3. The "80 percent trap" can challenge momentum and measurement
Think of this as automation’s version of the 80-20 principle. Some use cases present steeper hills to climb than others.
“One of the big problems with automation is falling into the ‘80 percent trap’ – you can quickly and easily solve 80 percent of your use cases, but implementing the final 20 percent can require a majority of the overall effort,” Mason says. “That last 20% is not so easily solved.”
There’s no single solution here. The important thing is to recognize the general reality that Mason’s describing and ensure you’re taking it into account in your planning. Not doing so may create unreasonable expectations (see #2), among other pitfalls. The “trap” also kicks in if your organization’s most important priorities are all stuck in the 20 percent of unfinished work.
[ More on this topic: Automation strategy: 5 questions CIOs should ask. ]
Incremental approaches to automation are fine – advisable, even. It may make sense to target the proverbial low-hanging fruit early and more complex challenges later, but that’s not the only approach. We covered one framework for prioritizing and/or balancing automation work in our related article, IT security automation: 3 ways to get started. Consider multiple criteria, not just the relative simplicity or complexity of the task or process at hand.
Variables such as time (how long it takes people to complete in manual fashion) or money (the costs associated with a particular process) can guide your planning, as can holistic impacts, such as “automating X will allow us to improve Y and Z.”
4. More non-IT people will need IT skills
As Haff noted above, stalled IT automation projects to this point can often be attributed to a lack of necessary skills or resources – often paired with inattention to broader culture issues – within IT itself.
This issue is spreading throughout the organization. People across a wide variety of departments and roles increasingly need IT skills to succeed in highly digital, automated environments. That’s already visible today; it will become paramount going forward.
“Basic digital skills such as safely ejecting a USB drive or adding data to an Excel spreadsheet are table stakes,” says Karl Chan, president of Laserfiche. “Jobs today require more advanced IT skills, programming, and data analysis.”
Some of this stems from customer expectations – which in turn should inform how companies think about professional development inside their own organizations.
“Customers expect seamless digital communications and high technical literacy from the organizations that serve them, from food delivery workers to real estate agents to their general practitioner,” Chan says. “In order for organizations to meet the expectations of their external customers or constituents, they must also serve their internal customers – their employees – by prioritizing and rewarding the kind of multi-platform digital literacy that’s required among workers today.”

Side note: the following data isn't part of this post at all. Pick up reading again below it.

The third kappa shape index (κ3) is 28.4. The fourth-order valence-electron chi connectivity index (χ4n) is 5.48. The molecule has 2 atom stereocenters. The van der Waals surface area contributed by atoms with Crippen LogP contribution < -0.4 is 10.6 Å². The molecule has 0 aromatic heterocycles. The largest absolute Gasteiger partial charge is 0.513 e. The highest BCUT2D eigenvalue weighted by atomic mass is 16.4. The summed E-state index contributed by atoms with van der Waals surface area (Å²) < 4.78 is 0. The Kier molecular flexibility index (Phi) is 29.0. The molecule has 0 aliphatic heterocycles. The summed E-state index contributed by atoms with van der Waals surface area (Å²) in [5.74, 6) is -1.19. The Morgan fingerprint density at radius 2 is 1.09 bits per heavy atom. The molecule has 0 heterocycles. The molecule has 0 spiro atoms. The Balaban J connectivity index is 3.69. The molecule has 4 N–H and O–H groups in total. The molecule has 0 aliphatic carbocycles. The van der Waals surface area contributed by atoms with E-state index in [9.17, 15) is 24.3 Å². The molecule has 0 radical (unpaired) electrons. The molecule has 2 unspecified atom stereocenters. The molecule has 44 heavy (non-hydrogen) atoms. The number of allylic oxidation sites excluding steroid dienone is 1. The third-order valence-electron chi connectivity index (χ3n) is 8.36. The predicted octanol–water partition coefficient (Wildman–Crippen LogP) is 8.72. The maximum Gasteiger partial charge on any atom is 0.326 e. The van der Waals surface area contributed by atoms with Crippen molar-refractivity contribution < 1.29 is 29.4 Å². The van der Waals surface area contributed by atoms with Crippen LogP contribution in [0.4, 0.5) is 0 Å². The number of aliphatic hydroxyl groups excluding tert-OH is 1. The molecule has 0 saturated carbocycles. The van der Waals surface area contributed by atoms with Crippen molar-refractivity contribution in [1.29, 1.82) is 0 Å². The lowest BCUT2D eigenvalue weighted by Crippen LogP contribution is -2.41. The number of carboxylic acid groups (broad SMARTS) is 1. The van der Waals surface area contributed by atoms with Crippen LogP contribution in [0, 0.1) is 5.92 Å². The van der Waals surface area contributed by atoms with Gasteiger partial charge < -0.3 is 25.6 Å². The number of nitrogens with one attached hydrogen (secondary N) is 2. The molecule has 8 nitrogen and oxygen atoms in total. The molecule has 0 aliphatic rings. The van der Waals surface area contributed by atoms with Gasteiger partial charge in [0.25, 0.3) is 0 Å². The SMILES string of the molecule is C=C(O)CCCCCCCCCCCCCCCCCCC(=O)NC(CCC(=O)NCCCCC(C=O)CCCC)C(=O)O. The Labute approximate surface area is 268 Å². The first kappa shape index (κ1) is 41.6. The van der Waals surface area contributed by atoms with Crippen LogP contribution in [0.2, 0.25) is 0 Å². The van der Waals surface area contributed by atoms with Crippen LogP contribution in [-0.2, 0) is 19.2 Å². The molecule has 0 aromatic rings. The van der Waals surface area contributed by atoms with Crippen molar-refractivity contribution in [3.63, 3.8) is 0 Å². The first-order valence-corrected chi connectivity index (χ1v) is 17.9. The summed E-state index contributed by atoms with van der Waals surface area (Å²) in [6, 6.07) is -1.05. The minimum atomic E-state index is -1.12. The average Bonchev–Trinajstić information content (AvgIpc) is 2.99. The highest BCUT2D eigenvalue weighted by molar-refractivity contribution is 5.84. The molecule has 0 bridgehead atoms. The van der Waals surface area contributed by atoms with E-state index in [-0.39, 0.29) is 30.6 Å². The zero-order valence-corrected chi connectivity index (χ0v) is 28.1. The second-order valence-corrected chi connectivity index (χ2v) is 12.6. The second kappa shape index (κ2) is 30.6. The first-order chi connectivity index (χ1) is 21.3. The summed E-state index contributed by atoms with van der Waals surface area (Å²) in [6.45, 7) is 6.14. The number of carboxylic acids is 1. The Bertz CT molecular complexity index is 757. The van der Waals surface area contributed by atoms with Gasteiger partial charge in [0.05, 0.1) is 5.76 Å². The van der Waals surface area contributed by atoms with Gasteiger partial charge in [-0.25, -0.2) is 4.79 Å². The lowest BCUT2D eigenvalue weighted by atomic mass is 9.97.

Simply expecting people to adapt is not a healthy leadership strategy. IT leaders and their C-Suite colleagues have an outsized role to play in ensuring that non-IT people can build the skills they need to thrive in increasingly automated environments.
5. Catch-all solutions don't really exist
Beware any automation technology that pitches itself as a silver bullet for every situation – like the werewolf, it’s probably a work of fiction.
“Organizations need to be keenly aware that there are no ‘silver bullets’ to fully solve complex automation problems,” Mason says.
Overly bold claims about AI/ML capabilities should make your radar chirp, for example.
“This year you’ll see a lot of tools that claim they integrate Artificial Intelligence and Machine Learning into their platform, magically solving hitherto intractable problems or reducing the effort to get to a solution,” Mason says. “Although ML and AI can be remarkable in tightly defined problem spaces, you should remain skeptical of grandiose claims.”
There’s no great substitute for rolling up your sleeves and getting your hands on the technology. What can it actually do? How would it work in your unique organization? What are the limitations (which are, in reality, just as important as the capabilities)?
If you’re not answering these kinds of questions, you might be in search of aspirational automation – which magically solves all problems – when you should be focused on practical automation – which actually delivers results.
“Quickly build a proof-of-concept solution to really understand what the tool can do and what it can’t,” Mason says.
[Where is your team's digital transformation work stalling? Get the eBook: What's slowing down your Digital Transformation? 8 questions to ask.]